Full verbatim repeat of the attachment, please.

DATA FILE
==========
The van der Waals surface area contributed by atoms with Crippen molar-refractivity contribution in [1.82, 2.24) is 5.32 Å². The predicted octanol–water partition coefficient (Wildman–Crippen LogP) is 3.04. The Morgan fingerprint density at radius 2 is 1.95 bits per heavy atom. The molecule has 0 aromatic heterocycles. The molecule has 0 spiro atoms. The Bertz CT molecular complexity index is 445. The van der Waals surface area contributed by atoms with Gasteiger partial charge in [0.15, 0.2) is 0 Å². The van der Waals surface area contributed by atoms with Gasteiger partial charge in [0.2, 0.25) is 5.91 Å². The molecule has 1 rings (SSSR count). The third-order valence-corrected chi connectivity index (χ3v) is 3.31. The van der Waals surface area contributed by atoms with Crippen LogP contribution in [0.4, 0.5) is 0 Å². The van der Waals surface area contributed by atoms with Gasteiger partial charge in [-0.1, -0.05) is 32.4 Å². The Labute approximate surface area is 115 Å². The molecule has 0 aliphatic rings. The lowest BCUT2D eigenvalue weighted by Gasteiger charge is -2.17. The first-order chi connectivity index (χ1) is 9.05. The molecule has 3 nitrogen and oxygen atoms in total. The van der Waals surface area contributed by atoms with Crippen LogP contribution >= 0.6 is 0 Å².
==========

The van der Waals surface area contributed by atoms with Crippen molar-refractivity contribution in [1.82, 2.24) is 5.32 Å². The predicted octanol–water partition coefficient (Wildman–Crippen LogP) is 3.04. The Morgan fingerprint density at radius 2 is 1.95 bits per heavy atom. The molecule has 0 aromatic heterocycles. The molecule has 0 spiro atoms. The Bertz CT molecular complexity index is 445. The van der Waals surface area contributed by atoms with Gasteiger partial charge in [0.15, 0.2) is 0 Å². The van der Waals surface area contributed by atoms with Gasteiger partial charge in [0.2, 0.25) is 5.91 Å². The molecule has 1 rings (SSSR count). The third-order valence-corrected chi connectivity index (χ3v) is 3.31. The van der Waals surface area contributed by atoms with Crippen LogP contribution in [0.4, 0.5) is 0 Å². The van der Waals surface area contributed by atoms with Gasteiger partial charge in [-0.1, -0.05) is 32.4 Å². The Labute approximate surface area is 115 Å². The molecule has 0 aliphatic rings. The lowest BCUT2D eigenvalue weighted by Gasteiger charge is -2.17. The first-order chi connectivity index (χ1) is 9.05. The molecule has 3 nitrogen and oxygen atoms in total. The van der Waals surface area contributed by atoms with Crippen LogP contribution >= 0.6 is 0 Å².